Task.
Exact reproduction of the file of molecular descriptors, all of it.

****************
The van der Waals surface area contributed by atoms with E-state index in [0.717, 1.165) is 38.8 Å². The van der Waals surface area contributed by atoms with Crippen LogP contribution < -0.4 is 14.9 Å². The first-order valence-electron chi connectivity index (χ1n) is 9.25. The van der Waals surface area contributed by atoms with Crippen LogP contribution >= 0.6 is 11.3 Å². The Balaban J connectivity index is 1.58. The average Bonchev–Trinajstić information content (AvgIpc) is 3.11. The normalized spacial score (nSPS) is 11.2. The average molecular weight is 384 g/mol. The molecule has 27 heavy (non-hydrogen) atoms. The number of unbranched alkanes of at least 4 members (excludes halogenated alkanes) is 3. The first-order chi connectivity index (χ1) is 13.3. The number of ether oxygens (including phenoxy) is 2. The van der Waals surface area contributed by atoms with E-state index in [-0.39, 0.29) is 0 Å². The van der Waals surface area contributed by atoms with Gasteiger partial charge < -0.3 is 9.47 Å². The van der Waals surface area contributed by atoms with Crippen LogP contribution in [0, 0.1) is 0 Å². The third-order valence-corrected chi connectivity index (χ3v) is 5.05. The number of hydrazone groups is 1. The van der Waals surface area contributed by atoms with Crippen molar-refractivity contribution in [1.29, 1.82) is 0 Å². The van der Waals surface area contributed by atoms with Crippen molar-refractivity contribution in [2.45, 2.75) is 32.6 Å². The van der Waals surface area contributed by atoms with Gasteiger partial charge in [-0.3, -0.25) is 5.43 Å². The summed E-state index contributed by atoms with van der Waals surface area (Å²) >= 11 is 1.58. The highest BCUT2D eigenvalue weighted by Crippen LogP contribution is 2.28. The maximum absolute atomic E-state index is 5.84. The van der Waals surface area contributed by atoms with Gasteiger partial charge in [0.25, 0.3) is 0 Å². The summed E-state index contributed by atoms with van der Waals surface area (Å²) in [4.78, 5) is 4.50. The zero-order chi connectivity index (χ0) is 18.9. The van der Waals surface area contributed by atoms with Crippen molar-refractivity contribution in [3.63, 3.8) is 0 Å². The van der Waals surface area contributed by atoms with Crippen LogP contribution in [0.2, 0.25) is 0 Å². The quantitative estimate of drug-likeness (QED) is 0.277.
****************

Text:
The van der Waals surface area contributed by atoms with E-state index in [0.717, 1.165) is 38.8 Å². The van der Waals surface area contributed by atoms with Crippen LogP contribution < -0.4 is 14.9 Å². The first-order valence-electron chi connectivity index (χ1n) is 9.25. The van der Waals surface area contributed by atoms with Crippen LogP contribution >= 0.6 is 11.3 Å². The Balaban J connectivity index is 1.58. The average Bonchev–Trinajstić information content (AvgIpc) is 3.11. The normalized spacial score (nSPS) is 11.2. The average molecular weight is 384 g/mol. The molecule has 27 heavy (non-hydrogen) atoms. The number of unbranched alkanes of at least 4 members (excludes halogenated alkanes) is 3. The first-order chi connectivity index (χ1) is 13.3. The number of ether oxygens (including phenoxy) is 2. The van der Waals surface area contributed by atoms with E-state index in [-0.39, 0.29) is 0 Å². The van der Waals surface area contributed by atoms with Gasteiger partial charge < -0.3 is 9.47 Å². The van der Waals surface area contributed by atoms with Crippen LogP contribution in [0, 0.1) is 0 Å². The third-order valence-corrected chi connectivity index (χ3v) is 5.05. The number of hydrazone groups is 1. The van der Waals surface area contributed by atoms with Crippen molar-refractivity contribution in [1.29, 1.82) is 0 Å². The van der Waals surface area contributed by atoms with Crippen molar-refractivity contribution in [2.45, 2.75) is 32.6 Å². The van der Waals surface area contributed by atoms with Gasteiger partial charge in [-0.3, -0.25) is 5.43 Å². The summed E-state index contributed by atoms with van der Waals surface area (Å²) >= 11 is 1.58. The highest BCUT2D eigenvalue weighted by Crippen LogP contribution is 2.28. The maximum absolute atomic E-state index is 5.84. The van der Waals surface area contributed by atoms with Gasteiger partial charge in [0.25, 0.3) is 0 Å². The summed E-state index contributed by atoms with van der Waals surface area (Å²) in [4.78, 5) is 4.50. The zero-order chi connectivity index (χ0) is 18.9. The van der Waals surface area contributed by atoms with Crippen molar-refractivity contribution in [3.63, 3.8) is 0 Å². The van der Waals surface area contributed by atoms with Crippen LogP contribution in [0.2, 0.25) is 0 Å². The quantitative estimate of drug-likeness (QED) is 0.277.